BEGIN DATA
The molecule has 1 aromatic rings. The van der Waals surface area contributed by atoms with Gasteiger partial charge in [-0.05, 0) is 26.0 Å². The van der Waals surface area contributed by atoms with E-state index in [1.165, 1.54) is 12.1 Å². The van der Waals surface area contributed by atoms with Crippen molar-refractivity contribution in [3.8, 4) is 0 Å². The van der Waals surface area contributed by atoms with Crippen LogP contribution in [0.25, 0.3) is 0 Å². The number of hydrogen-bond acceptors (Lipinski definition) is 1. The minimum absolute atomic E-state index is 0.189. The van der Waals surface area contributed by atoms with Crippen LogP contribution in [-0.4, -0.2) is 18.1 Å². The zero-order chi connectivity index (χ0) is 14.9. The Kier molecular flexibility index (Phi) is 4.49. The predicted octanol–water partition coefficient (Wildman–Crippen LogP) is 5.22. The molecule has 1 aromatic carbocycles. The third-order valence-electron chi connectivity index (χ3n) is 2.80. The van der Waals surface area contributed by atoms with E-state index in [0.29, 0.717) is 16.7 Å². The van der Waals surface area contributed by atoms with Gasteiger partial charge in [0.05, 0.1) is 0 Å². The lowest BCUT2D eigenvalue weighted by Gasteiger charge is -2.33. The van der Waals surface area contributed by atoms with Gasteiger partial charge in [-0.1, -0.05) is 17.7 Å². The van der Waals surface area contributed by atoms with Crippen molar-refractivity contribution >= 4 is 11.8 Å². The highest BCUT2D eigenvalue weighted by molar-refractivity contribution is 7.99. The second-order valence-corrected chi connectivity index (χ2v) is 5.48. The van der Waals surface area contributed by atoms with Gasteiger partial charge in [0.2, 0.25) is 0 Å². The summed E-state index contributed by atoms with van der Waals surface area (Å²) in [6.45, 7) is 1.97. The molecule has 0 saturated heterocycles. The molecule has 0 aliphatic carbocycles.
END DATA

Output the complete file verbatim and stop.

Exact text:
The molecule has 1 aromatic rings. The van der Waals surface area contributed by atoms with Gasteiger partial charge in [-0.05, 0) is 26.0 Å². The van der Waals surface area contributed by atoms with E-state index in [1.165, 1.54) is 12.1 Å². The van der Waals surface area contributed by atoms with Crippen molar-refractivity contribution in [3.8, 4) is 0 Å². The van der Waals surface area contributed by atoms with Crippen LogP contribution in [0.25, 0.3) is 0 Å². The number of hydrogen-bond acceptors (Lipinski definition) is 1. The minimum absolute atomic E-state index is 0.189. The van der Waals surface area contributed by atoms with Crippen LogP contribution in [-0.4, -0.2) is 18.1 Å². The zero-order chi connectivity index (χ0) is 14.9. The Kier molecular flexibility index (Phi) is 4.49. The predicted octanol–water partition coefficient (Wildman–Crippen LogP) is 5.22. The molecule has 1 aromatic carbocycles. The third-order valence-electron chi connectivity index (χ3n) is 2.80. The van der Waals surface area contributed by atoms with E-state index in [0.29, 0.717) is 16.7 Å². The van der Waals surface area contributed by atoms with Gasteiger partial charge in [0.05, 0.1) is 0 Å². The lowest BCUT2D eigenvalue weighted by Gasteiger charge is -2.33. The van der Waals surface area contributed by atoms with Gasteiger partial charge in [-0.1, -0.05) is 17.7 Å². The van der Waals surface area contributed by atoms with Crippen molar-refractivity contribution >= 4 is 11.8 Å². The highest BCUT2D eigenvalue weighted by molar-refractivity contribution is 7.99. The second-order valence-corrected chi connectivity index (χ2v) is 5.48. The van der Waals surface area contributed by atoms with Gasteiger partial charge in [0.2, 0.25) is 0 Å². The summed E-state index contributed by atoms with van der Waals surface area (Å²) in [6.45, 7) is 1.97. The molecule has 0 saturated heterocycles. The molecule has 0 aliphatic carbocycles.